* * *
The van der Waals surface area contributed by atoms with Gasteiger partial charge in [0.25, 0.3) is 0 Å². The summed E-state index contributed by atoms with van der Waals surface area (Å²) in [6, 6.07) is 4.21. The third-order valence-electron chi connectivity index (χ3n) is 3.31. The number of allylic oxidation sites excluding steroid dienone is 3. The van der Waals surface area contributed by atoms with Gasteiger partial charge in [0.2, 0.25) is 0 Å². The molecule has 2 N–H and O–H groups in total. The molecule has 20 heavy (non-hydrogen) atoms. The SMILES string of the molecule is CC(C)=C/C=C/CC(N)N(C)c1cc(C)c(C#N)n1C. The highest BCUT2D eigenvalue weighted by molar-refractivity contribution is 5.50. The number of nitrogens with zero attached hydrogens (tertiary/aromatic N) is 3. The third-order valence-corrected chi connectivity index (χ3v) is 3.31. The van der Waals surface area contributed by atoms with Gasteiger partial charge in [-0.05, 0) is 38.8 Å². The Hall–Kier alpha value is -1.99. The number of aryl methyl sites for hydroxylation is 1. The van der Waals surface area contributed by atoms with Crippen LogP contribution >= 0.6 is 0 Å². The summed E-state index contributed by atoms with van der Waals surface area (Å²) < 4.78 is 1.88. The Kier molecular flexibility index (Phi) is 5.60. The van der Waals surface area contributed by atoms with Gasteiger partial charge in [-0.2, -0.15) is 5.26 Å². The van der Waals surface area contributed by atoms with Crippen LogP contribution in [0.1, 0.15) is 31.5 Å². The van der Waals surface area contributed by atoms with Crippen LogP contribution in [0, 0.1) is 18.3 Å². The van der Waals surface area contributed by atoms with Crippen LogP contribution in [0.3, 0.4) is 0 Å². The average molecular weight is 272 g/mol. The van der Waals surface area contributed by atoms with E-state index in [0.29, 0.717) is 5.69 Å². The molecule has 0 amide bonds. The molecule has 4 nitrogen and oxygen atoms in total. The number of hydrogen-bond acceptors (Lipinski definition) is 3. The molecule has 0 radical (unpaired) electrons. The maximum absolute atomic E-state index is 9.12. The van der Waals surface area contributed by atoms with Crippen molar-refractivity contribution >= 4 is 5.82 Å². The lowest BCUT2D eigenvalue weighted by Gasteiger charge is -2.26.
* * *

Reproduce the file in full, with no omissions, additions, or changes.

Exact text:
The van der Waals surface area contributed by atoms with Gasteiger partial charge in [0.25, 0.3) is 0 Å². The summed E-state index contributed by atoms with van der Waals surface area (Å²) in [6, 6.07) is 4.21. The third-order valence-electron chi connectivity index (χ3n) is 3.31. The number of allylic oxidation sites excluding steroid dienone is 3. The van der Waals surface area contributed by atoms with Gasteiger partial charge in [0.2, 0.25) is 0 Å². The molecule has 2 N–H and O–H groups in total. The molecule has 20 heavy (non-hydrogen) atoms. The SMILES string of the molecule is CC(C)=C/C=C/CC(N)N(C)c1cc(C)c(C#N)n1C. The highest BCUT2D eigenvalue weighted by molar-refractivity contribution is 5.50. The number of nitrogens with zero attached hydrogens (tertiary/aromatic N) is 3. The third-order valence-corrected chi connectivity index (χ3v) is 3.31. The van der Waals surface area contributed by atoms with Gasteiger partial charge in [-0.05, 0) is 38.8 Å². The Hall–Kier alpha value is -1.99. The number of aryl methyl sites for hydroxylation is 1. The van der Waals surface area contributed by atoms with Crippen LogP contribution >= 0.6 is 0 Å². The summed E-state index contributed by atoms with van der Waals surface area (Å²) < 4.78 is 1.88. The Kier molecular flexibility index (Phi) is 5.60. The van der Waals surface area contributed by atoms with Gasteiger partial charge in [-0.2, -0.15) is 5.26 Å². The van der Waals surface area contributed by atoms with Crippen LogP contribution in [0.1, 0.15) is 31.5 Å². The van der Waals surface area contributed by atoms with Crippen LogP contribution in [0, 0.1) is 18.3 Å². The van der Waals surface area contributed by atoms with Crippen LogP contribution in [0.3, 0.4) is 0 Å². The average molecular weight is 272 g/mol. The van der Waals surface area contributed by atoms with E-state index in [0.29, 0.717) is 5.69 Å². The molecule has 0 amide bonds. The molecule has 4 nitrogen and oxygen atoms in total. The number of hydrogen-bond acceptors (Lipinski definition) is 3. The molecule has 0 radical (unpaired) electrons. The maximum absolute atomic E-state index is 9.12. The van der Waals surface area contributed by atoms with Crippen molar-refractivity contribution >= 4 is 5.82 Å². The lowest BCUT2D eigenvalue weighted by Gasteiger charge is -2.26.